Histopathologically, LEP typically shows a dense lobular infiltrate of lymphocytes, admixed with plasma cells and histiocytes, with thickened adjoining fibrous septa and hyalinized fat necrosis. Although some disagreement persists as to specific criteria used to diagnosis LEP, the findings of lymphocytic nuclear dust within the associated plasmalymphocytic infiltrate of involved fatty lobules, in addition to well-formed lymphoid follicles with germinal centers, are considered by some to be clues for the diagnosis of LEP (as reviewed by Crowson and Magro45 and Requena and Sanchez Yus48). Of note, so-called rimming of adipocytes by lymphocytes—classically known as a distinguishing feature of SPCTL—may also be observed in cases of LEP; however, in contrast to only atypical lymphocytes in cases of SPCTL, Massone et al47 observed adipocyte “rimming” in cases of LEP by lymphocytes, plasma cells, and histiocytes Image 3.47 However, Crowson and Magro45 warn that cases of LEP may show significant lymphocyte atypia, making distinction between LEP and SPCTL often very difficult. Associated interface dermatitis (characteristic of lupus) may be seen and offer additional supporting evidence of benignity; however, this finding may be absent in up to 50% of cases.47,49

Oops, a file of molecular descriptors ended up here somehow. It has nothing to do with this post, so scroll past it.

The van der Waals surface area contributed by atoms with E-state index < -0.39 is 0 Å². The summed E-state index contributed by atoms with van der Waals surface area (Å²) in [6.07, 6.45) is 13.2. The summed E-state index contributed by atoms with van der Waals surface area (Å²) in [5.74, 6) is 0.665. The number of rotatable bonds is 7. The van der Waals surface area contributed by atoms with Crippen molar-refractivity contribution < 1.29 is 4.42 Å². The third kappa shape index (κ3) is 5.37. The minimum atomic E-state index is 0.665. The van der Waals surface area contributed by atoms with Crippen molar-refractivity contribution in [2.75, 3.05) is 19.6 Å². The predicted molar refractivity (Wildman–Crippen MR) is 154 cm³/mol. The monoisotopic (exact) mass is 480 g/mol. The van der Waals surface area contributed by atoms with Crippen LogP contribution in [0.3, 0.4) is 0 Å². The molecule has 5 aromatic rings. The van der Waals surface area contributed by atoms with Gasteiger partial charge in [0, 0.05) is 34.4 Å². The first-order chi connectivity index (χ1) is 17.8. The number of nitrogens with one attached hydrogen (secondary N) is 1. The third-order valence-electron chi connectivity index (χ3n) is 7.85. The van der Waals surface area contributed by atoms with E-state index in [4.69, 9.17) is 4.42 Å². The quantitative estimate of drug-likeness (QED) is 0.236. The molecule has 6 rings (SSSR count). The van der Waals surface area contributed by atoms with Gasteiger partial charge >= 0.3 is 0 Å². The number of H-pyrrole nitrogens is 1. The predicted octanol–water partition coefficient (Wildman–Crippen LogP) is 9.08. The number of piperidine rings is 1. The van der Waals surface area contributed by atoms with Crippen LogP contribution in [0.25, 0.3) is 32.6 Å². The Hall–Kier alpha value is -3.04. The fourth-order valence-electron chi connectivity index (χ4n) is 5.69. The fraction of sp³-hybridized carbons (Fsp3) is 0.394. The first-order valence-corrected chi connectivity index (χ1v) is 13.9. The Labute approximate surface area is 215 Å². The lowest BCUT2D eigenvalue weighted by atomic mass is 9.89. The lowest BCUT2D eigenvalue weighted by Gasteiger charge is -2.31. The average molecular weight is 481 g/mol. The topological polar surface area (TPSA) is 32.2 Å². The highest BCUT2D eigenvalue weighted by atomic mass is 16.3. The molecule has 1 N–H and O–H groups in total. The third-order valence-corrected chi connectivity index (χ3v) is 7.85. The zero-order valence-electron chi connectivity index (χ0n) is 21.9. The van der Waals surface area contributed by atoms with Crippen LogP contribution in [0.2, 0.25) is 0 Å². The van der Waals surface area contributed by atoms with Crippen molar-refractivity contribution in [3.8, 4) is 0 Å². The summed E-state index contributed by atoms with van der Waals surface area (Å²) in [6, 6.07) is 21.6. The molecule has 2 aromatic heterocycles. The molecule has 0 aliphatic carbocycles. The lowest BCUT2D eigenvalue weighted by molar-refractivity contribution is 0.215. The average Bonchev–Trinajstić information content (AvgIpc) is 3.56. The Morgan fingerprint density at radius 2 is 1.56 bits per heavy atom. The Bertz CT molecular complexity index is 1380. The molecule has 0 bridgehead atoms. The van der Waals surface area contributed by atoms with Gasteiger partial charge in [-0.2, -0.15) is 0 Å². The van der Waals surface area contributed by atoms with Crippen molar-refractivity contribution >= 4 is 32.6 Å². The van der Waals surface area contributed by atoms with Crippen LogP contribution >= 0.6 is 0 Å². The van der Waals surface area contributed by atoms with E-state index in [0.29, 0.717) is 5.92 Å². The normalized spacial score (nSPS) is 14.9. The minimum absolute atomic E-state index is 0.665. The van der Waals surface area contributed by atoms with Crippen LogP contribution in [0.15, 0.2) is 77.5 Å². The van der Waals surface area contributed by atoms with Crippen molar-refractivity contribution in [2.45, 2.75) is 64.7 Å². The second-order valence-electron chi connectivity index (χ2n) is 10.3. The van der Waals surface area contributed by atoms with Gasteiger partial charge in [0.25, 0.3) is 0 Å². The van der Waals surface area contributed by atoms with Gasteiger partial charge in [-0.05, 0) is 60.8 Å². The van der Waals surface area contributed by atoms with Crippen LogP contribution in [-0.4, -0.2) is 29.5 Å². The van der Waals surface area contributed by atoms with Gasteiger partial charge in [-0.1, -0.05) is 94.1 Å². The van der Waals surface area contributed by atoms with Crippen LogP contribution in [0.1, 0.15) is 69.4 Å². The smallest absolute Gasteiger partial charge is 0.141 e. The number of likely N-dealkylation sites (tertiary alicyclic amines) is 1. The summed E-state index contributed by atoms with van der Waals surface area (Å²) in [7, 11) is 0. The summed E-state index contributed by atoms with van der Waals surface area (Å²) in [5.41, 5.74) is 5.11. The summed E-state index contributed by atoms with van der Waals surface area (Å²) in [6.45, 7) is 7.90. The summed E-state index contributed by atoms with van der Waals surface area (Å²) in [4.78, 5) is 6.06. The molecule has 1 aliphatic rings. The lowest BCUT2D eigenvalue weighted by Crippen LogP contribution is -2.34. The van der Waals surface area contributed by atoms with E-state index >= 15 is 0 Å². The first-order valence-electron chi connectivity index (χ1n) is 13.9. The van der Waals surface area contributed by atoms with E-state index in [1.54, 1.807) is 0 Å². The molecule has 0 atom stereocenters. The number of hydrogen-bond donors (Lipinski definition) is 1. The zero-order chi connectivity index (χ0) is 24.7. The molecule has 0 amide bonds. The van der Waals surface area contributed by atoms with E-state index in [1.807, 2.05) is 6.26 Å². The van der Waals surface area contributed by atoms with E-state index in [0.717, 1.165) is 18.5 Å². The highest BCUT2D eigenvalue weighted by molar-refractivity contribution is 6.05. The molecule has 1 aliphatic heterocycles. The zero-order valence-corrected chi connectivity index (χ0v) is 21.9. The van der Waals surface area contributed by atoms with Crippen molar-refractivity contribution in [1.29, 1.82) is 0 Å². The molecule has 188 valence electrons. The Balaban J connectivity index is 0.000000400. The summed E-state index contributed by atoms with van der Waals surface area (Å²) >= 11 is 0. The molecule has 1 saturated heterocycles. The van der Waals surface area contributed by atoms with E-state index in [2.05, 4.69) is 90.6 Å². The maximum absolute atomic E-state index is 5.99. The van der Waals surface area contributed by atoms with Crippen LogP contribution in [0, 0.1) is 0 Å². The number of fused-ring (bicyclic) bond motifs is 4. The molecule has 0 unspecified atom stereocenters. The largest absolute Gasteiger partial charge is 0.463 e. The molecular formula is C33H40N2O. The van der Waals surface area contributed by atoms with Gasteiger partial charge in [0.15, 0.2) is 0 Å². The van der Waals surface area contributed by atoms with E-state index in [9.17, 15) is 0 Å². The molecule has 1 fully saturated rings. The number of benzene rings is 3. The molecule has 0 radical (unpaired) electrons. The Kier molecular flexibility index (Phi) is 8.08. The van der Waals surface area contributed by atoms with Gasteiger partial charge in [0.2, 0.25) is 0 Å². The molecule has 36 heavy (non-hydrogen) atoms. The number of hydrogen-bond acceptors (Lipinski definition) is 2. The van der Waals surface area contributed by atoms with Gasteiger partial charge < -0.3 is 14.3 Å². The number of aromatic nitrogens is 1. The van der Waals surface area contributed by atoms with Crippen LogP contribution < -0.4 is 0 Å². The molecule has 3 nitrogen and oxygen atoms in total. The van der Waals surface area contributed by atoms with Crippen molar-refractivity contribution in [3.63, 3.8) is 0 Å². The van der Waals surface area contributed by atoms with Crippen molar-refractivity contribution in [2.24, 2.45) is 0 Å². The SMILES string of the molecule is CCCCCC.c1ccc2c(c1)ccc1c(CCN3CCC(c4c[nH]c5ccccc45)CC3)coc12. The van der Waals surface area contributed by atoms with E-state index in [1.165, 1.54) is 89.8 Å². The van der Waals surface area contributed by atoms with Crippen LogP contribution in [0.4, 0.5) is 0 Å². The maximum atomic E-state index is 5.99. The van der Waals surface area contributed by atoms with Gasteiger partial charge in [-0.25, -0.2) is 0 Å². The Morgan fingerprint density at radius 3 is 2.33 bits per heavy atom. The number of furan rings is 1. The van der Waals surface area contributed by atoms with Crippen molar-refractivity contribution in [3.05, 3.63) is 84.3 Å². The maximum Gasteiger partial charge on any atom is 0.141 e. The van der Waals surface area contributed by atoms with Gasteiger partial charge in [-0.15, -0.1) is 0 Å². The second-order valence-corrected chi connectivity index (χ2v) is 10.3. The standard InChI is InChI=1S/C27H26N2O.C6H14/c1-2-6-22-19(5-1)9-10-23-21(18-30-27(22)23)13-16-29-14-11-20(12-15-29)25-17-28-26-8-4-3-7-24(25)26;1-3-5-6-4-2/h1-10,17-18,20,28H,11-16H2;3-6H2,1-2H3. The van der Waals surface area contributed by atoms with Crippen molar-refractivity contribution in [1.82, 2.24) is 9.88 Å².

Image 3

Histologic sections of lupus-associated panniculitis reveal subcutaneous fibroadipose tissue with a dense lobular infiltrate of lymphocytes (A and B, H&E). Close examination often reveals adipocyte “rimming” by associated lymphocytes, as well as plasma cells and histiocytes (C, H&E). High magnification reveals some irregularity of lymphocyte nuclear membranes (D, H&E). (Case 261, courtesy of Thomas A. Summers Jr, MD, Mark Raffeld, MD, Stefania Pittaluga, MD, and Elaine S. Jaffe, MD.)